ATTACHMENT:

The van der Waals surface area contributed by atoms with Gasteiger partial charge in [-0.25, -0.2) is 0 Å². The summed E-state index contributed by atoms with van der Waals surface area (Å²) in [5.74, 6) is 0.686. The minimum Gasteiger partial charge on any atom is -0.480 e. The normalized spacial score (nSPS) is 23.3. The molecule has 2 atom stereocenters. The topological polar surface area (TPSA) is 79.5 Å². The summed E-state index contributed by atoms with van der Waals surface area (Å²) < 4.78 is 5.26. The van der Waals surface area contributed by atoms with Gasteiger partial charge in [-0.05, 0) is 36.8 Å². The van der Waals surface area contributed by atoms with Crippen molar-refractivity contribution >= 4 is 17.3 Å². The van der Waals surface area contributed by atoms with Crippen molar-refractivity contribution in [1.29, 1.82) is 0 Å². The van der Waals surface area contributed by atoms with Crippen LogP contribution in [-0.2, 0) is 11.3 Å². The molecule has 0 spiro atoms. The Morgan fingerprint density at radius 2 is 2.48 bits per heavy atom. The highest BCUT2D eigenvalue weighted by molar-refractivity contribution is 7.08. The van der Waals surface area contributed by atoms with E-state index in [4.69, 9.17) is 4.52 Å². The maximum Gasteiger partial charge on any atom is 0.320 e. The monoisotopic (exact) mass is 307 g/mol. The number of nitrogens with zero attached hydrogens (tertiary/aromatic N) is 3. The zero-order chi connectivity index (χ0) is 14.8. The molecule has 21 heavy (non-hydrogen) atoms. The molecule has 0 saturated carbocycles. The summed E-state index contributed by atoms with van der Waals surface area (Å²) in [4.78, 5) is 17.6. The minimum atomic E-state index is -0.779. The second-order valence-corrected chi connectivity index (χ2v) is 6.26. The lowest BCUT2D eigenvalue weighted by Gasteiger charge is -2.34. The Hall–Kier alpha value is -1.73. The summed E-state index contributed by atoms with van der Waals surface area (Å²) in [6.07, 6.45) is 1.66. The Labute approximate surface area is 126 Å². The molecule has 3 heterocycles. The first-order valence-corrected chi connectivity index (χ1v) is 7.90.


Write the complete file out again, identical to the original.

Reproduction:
The van der Waals surface area contributed by atoms with Gasteiger partial charge in [-0.25, -0.2) is 0 Å². The summed E-state index contributed by atoms with van der Waals surface area (Å²) in [5.74, 6) is 0.686. The minimum Gasteiger partial charge on any atom is -0.480 e. The normalized spacial score (nSPS) is 23.3. The molecule has 2 atom stereocenters. The topological polar surface area (TPSA) is 79.5 Å². The summed E-state index contributed by atoms with van der Waals surface area (Å²) < 4.78 is 5.26. The van der Waals surface area contributed by atoms with Gasteiger partial charge in [-0.05, 0) is 36.8 Å². The van der Waals surface area contributed by atoms with Crippen molar-refractivity contribution >= 4 is 17.3 Å². The van der Waals surface area contributed by atoms with Crippen molar-refractivity contribution in [1.29, 1.82) is 0 Å². The van der Waals surface area contributed by atoms with Crippen LogP contribution in [-0.2, 0) is 11.3 Å². The molecule has 0 spiro atoms. The Morgan fingerprint density at radius 2 is 2.48 bits per heavy atom. The highest BCUT2D eigenvalue weighted by molar-refractivity contribution is 7.08. The van der Waals surface area contributed by atoms with E-state index in [4.69, 9.17) is 4.52 Å². The maximum Gasteiger partial charge on any atom is 0.320 e. The monoisotopic (exact) mass is 307 g/mol. The number of nitrogens with zero attached hydrogens (tertiary/aromatic N) is 3. The zero-order chi connectivity index (χ0) is 14.8. The molecule has 21 heavy (non-hydrogen) atoms. The molecule has 0 saturated carbocycles. The summed E-state index contributed by atoms with van der Waals surface area (Å²) in [4.78, 5) is 17.6. The minimum atomic E-state index is -0.779. The second-order valence-corrected chi connectivity index (χ2v) is 6.26. The lowest BCUT2D eigenvalue weighted by Gasteiger charge is -2.34. The Hall–Kier alpha value is -1.73. The summed E-state index contributed by atoms with van der Waals surface area (Å²) in [6.07, 6.45) is 1.66. The Labute approximate surface area is 126 Å². The molecule has 3 heterocycles. The first-order valence-corrected chi connectivity index (χ1v) is 7.90.